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Mystery Versus Thriller: How to Tell the Difference

Posted by September 27th, 2013

Quite often, I walk over to Nevena‘s desk at the Book Country offices to ask her what genre a certain book is, such as NIGHT WATCH by Linda Fairstein, which I’ve been reading this week. NIGHT WATCH is one of Fairstein’s Alex Cooper novels: murder mysteries starring a Manhattan District Attorney who specializes in sexual assaults. Seems like it would be pretty easy to figure that one out: Alex is investigating a case, the main characters work in law enforcement . . . it’s a police procedural, right?

Not so fast. Nevena, having fastidiously read her “genre bible” (THE READERS’ ADVISORY GUIDE TO GENRE FICTION by Joyce G. Saricks), needs to know much more information about a book before she can make her final judgment on what genre it is. Once we chat about the book for a while, Nevena deems NIGHT WATCH a legal thriller. Here are some of the major deciding factors when you are trying to decide whether a book is Mystery versus Thriller:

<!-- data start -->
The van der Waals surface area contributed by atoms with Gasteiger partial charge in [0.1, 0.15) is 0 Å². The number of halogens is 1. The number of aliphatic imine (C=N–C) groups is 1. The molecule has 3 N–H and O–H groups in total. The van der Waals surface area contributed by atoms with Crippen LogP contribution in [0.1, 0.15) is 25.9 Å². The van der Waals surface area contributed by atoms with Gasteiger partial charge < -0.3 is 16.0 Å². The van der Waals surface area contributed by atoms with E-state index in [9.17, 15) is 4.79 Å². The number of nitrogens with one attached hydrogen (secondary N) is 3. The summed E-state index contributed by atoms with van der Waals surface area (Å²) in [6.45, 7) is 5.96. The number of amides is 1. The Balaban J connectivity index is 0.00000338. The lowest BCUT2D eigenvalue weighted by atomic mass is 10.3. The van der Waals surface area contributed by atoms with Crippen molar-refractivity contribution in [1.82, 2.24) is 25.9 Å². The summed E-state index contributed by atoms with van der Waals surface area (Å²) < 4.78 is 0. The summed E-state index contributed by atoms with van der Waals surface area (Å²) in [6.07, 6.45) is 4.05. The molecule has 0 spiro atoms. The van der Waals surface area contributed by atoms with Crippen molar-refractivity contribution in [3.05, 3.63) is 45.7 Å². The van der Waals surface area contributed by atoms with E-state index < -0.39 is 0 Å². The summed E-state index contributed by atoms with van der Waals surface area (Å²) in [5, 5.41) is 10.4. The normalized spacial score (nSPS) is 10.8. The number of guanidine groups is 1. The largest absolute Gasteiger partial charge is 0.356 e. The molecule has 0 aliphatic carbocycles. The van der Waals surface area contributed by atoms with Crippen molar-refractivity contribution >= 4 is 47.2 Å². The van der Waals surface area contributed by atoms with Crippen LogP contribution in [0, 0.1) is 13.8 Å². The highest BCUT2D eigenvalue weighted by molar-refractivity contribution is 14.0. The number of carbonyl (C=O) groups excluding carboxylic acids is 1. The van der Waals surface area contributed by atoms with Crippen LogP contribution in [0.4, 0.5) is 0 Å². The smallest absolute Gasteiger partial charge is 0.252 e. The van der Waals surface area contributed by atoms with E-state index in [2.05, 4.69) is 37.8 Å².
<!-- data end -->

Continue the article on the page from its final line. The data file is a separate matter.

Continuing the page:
Titles

mystery Thrillers, even literary thrillers, tend to have short, simple titles: NIGHT FILM, GONE GIRL, THE HARD WAY, THE FINAL CUT. The titles tell us the story is fast-paced and to the point. Mysteries, on the other hand, often have more complicated or lyrical titles: THE AMERSHAM RUBIES, WHOM THE GODS LOVE, and THE NO. 1 LADIES’ DETECTIVE AGENCY (Alexander McCall Smith has the BEST titles, IMHO!). Cozy mysteries in particular are given to very whimsical titles like DO OR DINER (of the Comfort Food series by Catherine Wenger) and MURDER AT THE PTA by Laura Alden. NIGHT WATCH–two punchy, easily articulated syllables–is a perfect title, then, for a thriller.

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